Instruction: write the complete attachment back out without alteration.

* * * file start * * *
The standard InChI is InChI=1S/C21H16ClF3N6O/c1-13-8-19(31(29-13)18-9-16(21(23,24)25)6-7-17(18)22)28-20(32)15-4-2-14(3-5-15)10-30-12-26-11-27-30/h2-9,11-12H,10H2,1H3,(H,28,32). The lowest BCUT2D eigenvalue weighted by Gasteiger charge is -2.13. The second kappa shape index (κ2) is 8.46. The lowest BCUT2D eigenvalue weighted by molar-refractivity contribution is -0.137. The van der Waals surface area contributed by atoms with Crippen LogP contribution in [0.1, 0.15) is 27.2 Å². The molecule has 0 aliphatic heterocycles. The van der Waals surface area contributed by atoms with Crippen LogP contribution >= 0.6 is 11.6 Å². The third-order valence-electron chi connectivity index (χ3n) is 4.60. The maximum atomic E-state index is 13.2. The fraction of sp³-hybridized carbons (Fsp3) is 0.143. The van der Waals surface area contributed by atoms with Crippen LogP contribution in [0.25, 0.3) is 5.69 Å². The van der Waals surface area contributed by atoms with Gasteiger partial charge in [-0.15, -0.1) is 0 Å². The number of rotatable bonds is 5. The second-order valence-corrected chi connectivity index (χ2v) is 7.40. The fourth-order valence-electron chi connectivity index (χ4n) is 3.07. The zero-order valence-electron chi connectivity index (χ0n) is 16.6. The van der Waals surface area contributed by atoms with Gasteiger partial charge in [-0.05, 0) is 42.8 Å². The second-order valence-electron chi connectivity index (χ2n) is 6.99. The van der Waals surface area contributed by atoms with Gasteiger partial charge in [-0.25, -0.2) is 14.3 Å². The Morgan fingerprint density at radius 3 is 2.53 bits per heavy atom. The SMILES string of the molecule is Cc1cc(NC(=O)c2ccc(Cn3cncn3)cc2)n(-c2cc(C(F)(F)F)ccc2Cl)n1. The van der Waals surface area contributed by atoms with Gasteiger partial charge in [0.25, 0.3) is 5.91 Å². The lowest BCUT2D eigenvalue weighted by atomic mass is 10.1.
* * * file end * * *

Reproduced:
The standard InChI is InChI=1S/C21H16ClF3N6O/c1-13-8-19(31(29-13)18-9-16(21(23,24)25)6-7-17(18)22)28-20(32)15-4-2-14(3-5-15)10-30-12-26-11-27-30/h2-9,11-12H,10H2,1H3,(H,28,32). The lowest BCUT2D eigenvalue weighted by Gasteiger charge is -2.13. The second kappa shape index (κ2) is 8.46. The lowest BCUT2D eigenvalue weighted by molar-refractivity contribution is -0.137. The van der Waals surface area contributed by atoms with Crippen LogP contribution in [0.1, 0.15) is 27.2 Å². The molecule has 0 aliphatic heterocycles. The van der Waals surface area contributed by atoms with Crippen LogP contribution >= 0.6 is 11.6 Å². The third-order valence-electron chi connectivity index (χ3n) is 4.60. The maximum atomic E-state index is 13.2. The fraction of sp³-hybridized carbons (Fsp3) is 0.143. The van der Waals surface area contributed by atoms with Crippen LogP contribution in [0.25, 0.3) is 5.69 Å². The van der Waals surface area contributed by atoms with Gasteiger partial charge in [-0.15, -0.1) is 0 Å². The number of rotatable bonds is 5. The second-order valence-corrected chi connectivity index (χ2v) is 7.40. The fourth-order valence-electron chi connectivity index (χ4n) is 3.07. The zero-order valence-electron chi connectivity index (χ0n) is 16.6. The van der Waals surface area contributed by atoms with Gasteiger partial charge in [-0.05, 0) is 42.8 Å². The second-order valence-electron chi connectivity index (χ2n) is 6.99. The van der Waals surface area contributed by atoms with Gasteiger partial charge in [-0.25, -0.2) is 14.3 Å². The Morgan fingerprint density at radius 3 is 2.53 bits per heavy atom. The SMILES string of the molecule is Cc1cc(NC(=O)c2ccc(Cn3cncn3)cc2)n(-c2cc(C(F)(F)F)ccc2Cl)n1. The van der Waals surface area contributed by atoms with Gasteiger partial charge in [0.25, 0.3) is 5.91 Å². The lowest BCUT2D eigenvalue weighted by atomic mass is 10.1.